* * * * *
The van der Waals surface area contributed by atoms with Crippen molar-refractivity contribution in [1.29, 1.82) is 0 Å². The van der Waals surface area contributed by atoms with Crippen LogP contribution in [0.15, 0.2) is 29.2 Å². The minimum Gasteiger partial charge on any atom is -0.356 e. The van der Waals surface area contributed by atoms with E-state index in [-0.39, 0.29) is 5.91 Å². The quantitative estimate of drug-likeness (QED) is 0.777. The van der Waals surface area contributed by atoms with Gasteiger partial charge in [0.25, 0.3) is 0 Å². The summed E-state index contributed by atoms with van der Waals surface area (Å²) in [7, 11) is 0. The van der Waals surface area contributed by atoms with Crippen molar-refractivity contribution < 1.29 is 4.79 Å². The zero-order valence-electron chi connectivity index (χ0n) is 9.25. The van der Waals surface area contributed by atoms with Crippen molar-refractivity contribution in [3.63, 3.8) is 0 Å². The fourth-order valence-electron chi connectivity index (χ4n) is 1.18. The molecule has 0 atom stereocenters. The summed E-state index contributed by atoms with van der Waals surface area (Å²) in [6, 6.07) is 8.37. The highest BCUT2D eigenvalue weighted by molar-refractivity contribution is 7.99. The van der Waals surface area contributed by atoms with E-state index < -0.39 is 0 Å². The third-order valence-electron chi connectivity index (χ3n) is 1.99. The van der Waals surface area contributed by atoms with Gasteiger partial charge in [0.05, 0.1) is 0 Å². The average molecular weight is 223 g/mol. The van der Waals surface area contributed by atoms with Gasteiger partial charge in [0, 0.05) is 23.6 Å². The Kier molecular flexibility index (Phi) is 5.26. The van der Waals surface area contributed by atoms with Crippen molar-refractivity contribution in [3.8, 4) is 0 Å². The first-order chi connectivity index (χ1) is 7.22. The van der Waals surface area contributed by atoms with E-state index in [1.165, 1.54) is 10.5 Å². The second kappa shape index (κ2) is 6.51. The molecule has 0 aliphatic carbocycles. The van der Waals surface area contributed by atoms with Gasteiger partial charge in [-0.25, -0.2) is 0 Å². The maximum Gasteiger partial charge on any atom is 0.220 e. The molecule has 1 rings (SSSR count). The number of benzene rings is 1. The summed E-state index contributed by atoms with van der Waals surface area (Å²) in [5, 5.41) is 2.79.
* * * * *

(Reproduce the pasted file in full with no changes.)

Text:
The van der Waals surface area contributed by atoms with Crippen molar-refractivity contribution in [1.29, 1.82) is 0 Å². The van der Waals surface area contributed by atoms with Crippen LogP contribution in [0.15, 0.2) is 29.2 Å². The minimum Gasteiger partial charge on any atom is -0.356 e. The van der Waals surface area contributed by atoms with E-state index in [-0.39, 0.29) is 5.91 Å². The quantitative estimate of drug-likeness (QED) is 0.777. The van der Waals surface area contributed by atoms with Gasteiger partial charge in [0.25, 0.3) is 0 Å². The summed E-state index contributed by atoms with van der Waals surface area (Å²) in [7, 11) is 0. The van der Waals surface area contributed by atoms with Crippen molar-refractivity contribution < 1.29 is 4.79 Å². The zero-order valence-electron chi connectivity index (χ0n) is 9.25. The van der Waals surface area contributed by atoms with Crippen molar-refractivity contribution in [3.63, 3.8) is 0 Å². The fourth-order valence-electron chi connectivity index (χ4n) is 1.18. The molecule has 0 atom stereocenters. The summed E-state index contributed by atoms with van der Waals surface area (Å²) in [6, 6.07) is 8.37. The highest BCUT2D eigenvalue weighted by molar-refractivity contribution is 7.99. The van der Waals surface area contributed by atoms with E-state index < -0.39 is 0 Å². The third-order valence-electron chi connectivity index (χ3n) is 1.99. The van der Waals surface area contributed by atoms with Gasteiger partial charge in [0.05, 0.1) is 0 Å². The average molecular weight is 223 g/mol. The van der Waals surface area contributed by atoms with Gasteiger partial charge in [0, 0.05) is 23.6 Å². The Kier molecular flexibility index (Phi) is 5.26. The van der Waals surface area contributed by atoms with Crippen molar-refractivity contribution in [3.8, 4) is 0 Å². The first-order chi connectivity index (χ1) is 7.22. The van der Waals surface area contributed by atoms with E-state index in [1.165, 1.54) is 10.5 Å². The second kappa shape index (κ2) is 6.51. The molecule has 0 aliphatic carbocycles. The van der Waals surface area contributed by atoms with Gasteiger partial charge in [-0.25, -0.2) is 0 Å². The maximum Gasteiger partial charge on any atom is 0.220 e. The molecule has 1 rings (SSSR count). The number of benzene rings is 1. The summed E-state index contributed by atoms with van der Waals surface area (Å²) in [5, 5.41) is 2.79.